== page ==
reilleyp

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Dec 12, 2006
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I went to Santo Domingo last year during Semana Santa and it was pure bliss, like a ghost town. There were huge traffic jams for those leaving the city at the toll and also when we were leaving the city there were huge traffic jams for those coming back to the city. The only reason we did not go to Santo Domingo this year was that we are going this weekend as we are going to see the Van Gogh Experience which starts this weekend. I think it lasts for about 3 weeks. Google it, it certainly looks amazing.
Do they cut off your ear with a machete?
 

NALs

Economist by Profession
Jan 20, 2003
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whenever traffic stops in Dominican Republic people assume you can use either the lanes on the left or the right because they are more important than anybody else on the planet. They fail to take into account that traffic may be coming in the opposite direction. The people on the berm of the road, and the people sitting in the lanes facing opposing traffic could sit there for several weeks or months, and they will still not understand that they made the wrong decision. I am not sure what is the solution. Driving school? Traffic enforcement? Divided highways? Land mines?
The same people don’t dare do the things behind the wheel when they are in the USA vs the DR. Seen it many times. It isn’t about their education of driving. If it was the same people would drive the same in either places (good drivers in the USA are good drivers in the DR and vice versa, but that is not often the case) since their education doesn’t change by simply getting in an airplane.
 

NALs

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Jan 20, 2003
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Btw, this change is also seen in other peoples. Take expats as an example. Many of the expats that simply enter the DR with a tourist card and simply pay the fee when leaving instead of applying for the correct visa would never do the same if they were to need a visa to enter the USA/Canada. Essentially, the moment the time the tourist visa allows is up until they leave, the person is an illegal immigrant in the DR.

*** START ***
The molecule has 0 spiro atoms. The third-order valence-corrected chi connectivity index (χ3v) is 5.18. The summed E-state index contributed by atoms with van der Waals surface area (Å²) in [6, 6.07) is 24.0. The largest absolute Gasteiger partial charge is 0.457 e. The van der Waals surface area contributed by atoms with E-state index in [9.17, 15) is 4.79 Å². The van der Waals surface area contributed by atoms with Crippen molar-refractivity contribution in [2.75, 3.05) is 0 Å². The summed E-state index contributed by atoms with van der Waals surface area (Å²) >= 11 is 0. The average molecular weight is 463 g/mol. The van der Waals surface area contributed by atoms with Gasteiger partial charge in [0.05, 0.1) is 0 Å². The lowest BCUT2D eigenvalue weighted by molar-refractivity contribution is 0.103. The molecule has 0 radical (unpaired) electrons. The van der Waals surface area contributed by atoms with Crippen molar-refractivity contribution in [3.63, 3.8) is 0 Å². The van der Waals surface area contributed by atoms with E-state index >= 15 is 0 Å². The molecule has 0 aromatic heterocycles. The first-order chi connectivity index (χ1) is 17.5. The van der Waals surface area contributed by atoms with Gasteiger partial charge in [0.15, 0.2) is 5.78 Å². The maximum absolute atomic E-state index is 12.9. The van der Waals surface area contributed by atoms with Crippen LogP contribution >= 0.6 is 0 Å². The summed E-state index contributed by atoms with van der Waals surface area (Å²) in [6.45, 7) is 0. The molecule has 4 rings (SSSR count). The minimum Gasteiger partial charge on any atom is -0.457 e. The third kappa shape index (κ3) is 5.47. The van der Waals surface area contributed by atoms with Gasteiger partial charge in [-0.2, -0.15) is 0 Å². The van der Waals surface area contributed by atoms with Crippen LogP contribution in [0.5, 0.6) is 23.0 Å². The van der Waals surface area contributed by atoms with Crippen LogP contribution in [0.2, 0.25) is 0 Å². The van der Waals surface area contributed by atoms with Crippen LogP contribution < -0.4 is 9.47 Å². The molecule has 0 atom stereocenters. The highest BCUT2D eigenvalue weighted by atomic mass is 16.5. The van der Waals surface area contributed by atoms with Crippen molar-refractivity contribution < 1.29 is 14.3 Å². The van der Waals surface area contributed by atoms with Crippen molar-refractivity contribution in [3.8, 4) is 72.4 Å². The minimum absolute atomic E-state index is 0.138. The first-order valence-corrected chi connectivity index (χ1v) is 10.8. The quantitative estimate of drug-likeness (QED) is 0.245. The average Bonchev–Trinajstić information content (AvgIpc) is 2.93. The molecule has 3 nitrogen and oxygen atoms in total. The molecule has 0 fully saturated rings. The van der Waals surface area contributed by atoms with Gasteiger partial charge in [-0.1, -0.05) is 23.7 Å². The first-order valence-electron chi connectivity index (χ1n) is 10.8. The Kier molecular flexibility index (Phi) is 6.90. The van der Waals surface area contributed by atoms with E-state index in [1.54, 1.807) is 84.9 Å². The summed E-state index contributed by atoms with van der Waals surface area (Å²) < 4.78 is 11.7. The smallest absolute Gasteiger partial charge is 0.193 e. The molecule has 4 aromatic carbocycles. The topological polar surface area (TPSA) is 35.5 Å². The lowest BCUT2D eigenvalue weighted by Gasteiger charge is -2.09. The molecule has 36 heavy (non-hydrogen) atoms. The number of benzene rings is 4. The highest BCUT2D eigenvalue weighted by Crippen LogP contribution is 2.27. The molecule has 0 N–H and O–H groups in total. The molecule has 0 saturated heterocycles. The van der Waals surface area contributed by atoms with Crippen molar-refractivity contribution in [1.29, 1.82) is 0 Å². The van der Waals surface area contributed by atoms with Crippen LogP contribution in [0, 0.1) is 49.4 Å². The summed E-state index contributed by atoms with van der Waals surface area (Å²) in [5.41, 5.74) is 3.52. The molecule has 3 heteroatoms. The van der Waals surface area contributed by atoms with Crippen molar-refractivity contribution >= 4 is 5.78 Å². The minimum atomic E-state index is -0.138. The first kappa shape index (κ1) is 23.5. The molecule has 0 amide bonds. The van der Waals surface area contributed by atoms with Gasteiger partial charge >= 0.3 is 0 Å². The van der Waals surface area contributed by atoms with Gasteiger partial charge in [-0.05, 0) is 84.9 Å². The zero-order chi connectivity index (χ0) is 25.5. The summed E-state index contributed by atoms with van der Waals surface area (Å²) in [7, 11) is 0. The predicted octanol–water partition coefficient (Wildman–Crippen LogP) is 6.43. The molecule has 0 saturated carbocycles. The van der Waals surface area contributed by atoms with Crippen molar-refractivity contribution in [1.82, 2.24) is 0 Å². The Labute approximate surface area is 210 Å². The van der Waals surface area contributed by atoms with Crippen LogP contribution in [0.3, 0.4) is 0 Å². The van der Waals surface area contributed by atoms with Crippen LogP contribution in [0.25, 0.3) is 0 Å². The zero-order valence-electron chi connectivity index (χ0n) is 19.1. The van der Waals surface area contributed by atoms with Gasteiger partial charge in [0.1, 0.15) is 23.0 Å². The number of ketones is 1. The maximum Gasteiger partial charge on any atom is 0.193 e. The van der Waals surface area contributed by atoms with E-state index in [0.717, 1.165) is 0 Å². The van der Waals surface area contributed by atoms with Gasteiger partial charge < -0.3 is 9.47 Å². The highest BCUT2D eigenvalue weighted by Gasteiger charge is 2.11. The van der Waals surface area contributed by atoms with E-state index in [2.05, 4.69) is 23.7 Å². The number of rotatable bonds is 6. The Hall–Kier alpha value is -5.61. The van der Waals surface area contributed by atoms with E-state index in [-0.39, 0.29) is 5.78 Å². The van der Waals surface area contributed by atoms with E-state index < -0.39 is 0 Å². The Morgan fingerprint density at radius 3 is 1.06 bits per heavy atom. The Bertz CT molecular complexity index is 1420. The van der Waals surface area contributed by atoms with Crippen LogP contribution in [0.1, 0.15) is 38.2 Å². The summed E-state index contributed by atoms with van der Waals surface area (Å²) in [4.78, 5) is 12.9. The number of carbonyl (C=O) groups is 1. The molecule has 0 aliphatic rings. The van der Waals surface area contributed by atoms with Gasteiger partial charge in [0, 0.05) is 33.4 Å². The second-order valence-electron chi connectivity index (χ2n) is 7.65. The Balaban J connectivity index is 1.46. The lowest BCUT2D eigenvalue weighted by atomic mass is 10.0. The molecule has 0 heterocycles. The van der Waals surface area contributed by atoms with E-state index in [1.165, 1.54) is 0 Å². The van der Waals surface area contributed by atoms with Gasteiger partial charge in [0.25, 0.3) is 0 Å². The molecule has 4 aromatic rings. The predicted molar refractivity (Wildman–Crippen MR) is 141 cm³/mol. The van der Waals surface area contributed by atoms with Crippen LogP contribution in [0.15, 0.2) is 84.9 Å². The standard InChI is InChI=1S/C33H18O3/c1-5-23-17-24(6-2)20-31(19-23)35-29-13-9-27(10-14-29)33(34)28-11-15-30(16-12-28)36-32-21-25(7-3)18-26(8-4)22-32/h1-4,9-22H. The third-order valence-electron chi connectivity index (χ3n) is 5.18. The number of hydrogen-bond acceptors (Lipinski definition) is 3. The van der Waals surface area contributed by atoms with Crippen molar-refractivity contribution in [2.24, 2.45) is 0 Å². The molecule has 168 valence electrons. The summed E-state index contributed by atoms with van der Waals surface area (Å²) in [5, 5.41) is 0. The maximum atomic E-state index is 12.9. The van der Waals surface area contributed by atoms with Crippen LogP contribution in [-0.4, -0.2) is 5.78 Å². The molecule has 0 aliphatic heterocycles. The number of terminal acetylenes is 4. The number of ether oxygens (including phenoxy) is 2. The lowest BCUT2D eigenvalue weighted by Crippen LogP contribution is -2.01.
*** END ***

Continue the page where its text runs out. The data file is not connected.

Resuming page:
You can also see this with many other things too. For example, the same person that in the DR don’t think twice before paying bribes, while in the USA would not even think about paying bribes to anyone.
 

NanSanPedro

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Apr 12, 2019
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Btw, this change is also seen in other peoples. Take expats as an example. Many of the expats that simply enter the DR with a tourist card and simply pay the fee when leaving instead of applying for the correct visa would never do the same if they were to need a visa to enter the USA/Canada. Essentially, the moment the time the tourist visa allows is up until they leave, the person is an illegal immigrant in the DR.

You can also see this with many other things too. For example, the same person that in the DR don’t think twice before paying bribes, while in the USA would not even think about paying bribes to anyone.
As an illegal immigrant myself, I tend to agree. But, that's the Dominican culture. We bitch about the things we don't like about Dominican culture but never praise the things we do like.

Regarding bribes, I've only been shaken down twice since 2018, all for a total of 250 pesos. My first visit in 2006 was a different story. I think it was $20USD twice, but I'm not sure.